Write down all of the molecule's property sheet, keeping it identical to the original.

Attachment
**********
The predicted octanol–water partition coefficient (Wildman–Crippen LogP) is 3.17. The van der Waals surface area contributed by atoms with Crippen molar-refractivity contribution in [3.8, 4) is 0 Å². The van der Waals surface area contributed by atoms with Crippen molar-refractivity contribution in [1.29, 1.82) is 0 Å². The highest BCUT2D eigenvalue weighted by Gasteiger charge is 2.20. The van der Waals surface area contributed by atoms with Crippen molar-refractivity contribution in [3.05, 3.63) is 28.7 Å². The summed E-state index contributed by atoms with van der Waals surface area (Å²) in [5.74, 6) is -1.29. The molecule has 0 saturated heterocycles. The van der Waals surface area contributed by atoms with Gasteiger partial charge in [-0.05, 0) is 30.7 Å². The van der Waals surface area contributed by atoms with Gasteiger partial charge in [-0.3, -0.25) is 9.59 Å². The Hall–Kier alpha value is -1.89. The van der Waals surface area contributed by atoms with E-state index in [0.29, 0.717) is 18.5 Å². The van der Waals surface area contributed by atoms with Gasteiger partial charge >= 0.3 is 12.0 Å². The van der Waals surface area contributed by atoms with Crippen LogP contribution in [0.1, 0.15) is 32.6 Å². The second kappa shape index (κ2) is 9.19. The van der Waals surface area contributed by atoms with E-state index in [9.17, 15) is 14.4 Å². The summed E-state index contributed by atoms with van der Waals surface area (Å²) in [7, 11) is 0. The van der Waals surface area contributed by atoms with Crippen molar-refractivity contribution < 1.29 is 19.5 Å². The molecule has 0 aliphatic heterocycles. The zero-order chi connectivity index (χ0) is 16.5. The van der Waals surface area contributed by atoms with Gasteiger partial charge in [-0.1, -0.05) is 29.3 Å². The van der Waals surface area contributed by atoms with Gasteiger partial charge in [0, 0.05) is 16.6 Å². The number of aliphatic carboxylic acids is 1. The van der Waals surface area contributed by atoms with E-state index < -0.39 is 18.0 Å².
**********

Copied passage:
The predicted octanol–water partition coefficient (Wildman–Crippen LogP) is 3.17. The van der Waals surface area contributed by atoms with Crippen molar-refractivity contribution in [3.8, 4) is 0 Å². The van der Waals surface area contributed by atoms with Crippen molar-refractivity contribution in [1.29, 1.82) is 0 Å². The highest BCUT2D eigenvalue weighted by Gasteiger charge is 2.20. The van der Waals surface area contributed by atoms with Crippen molar-refractivity contribution in [3.05, 3.63) is 28.7 Å². The summed E-state index contributed by atoms with van der Waals surface area (Å²) in [5.74, 6) is -1.29. The molecule has 0 saturated heterocycles. The van der Waals surface area contributed by atoms with Gasteiger partial charge in [-0.05, 0) is 30.7 Å². The van der Waals surface area contributed by atoms with Gasteiger partial charge in [-0.3, -0.25) is 9.59 Å². The Hall–Kier alpha value is -1.89. The van der Waals surface area contributed by atoms with E-state index in [0.29, 0.717) is 18.5 Å². The van der Waals surface area contributed by atoms with Gasteiger partial charge >= 0.3 is 12.0 Å². The van der Waals surface area contributed by atoms with Crippen LogP contribution in [0.1, 0.15) is 32.6 Å². The second kappa shape index (κ2) is 9.19. The van der Waals surface area contributed by atoms with E-state index in [9.17, 15) is 14.4 Å². The summed E-state index contributed by atoms with van der Waals surface area (Å²) in [7, 11) is 0. The van der Waals surface area contributed by atoms with Crippen molar-refractivity contribution < 1.29 is 19.5 Å². The molecule has 0 aliphatic heterocycles. The zero-order chi connectivity index (χ0) is 16.5. The van der Waals surface area contributed by atoms with Gasteiger partial charge in [-0.1, -0.05) is 29.3 Å². The van der Waals surface area contributed by atoms with Gasteiger partial charge in [0, 0.05) is 16.6 Å². The number of aliphatic carboxylic acids is 1. The van der Waals surface area contributed by atoms with E-state index < -0.39 is 18.0 Å².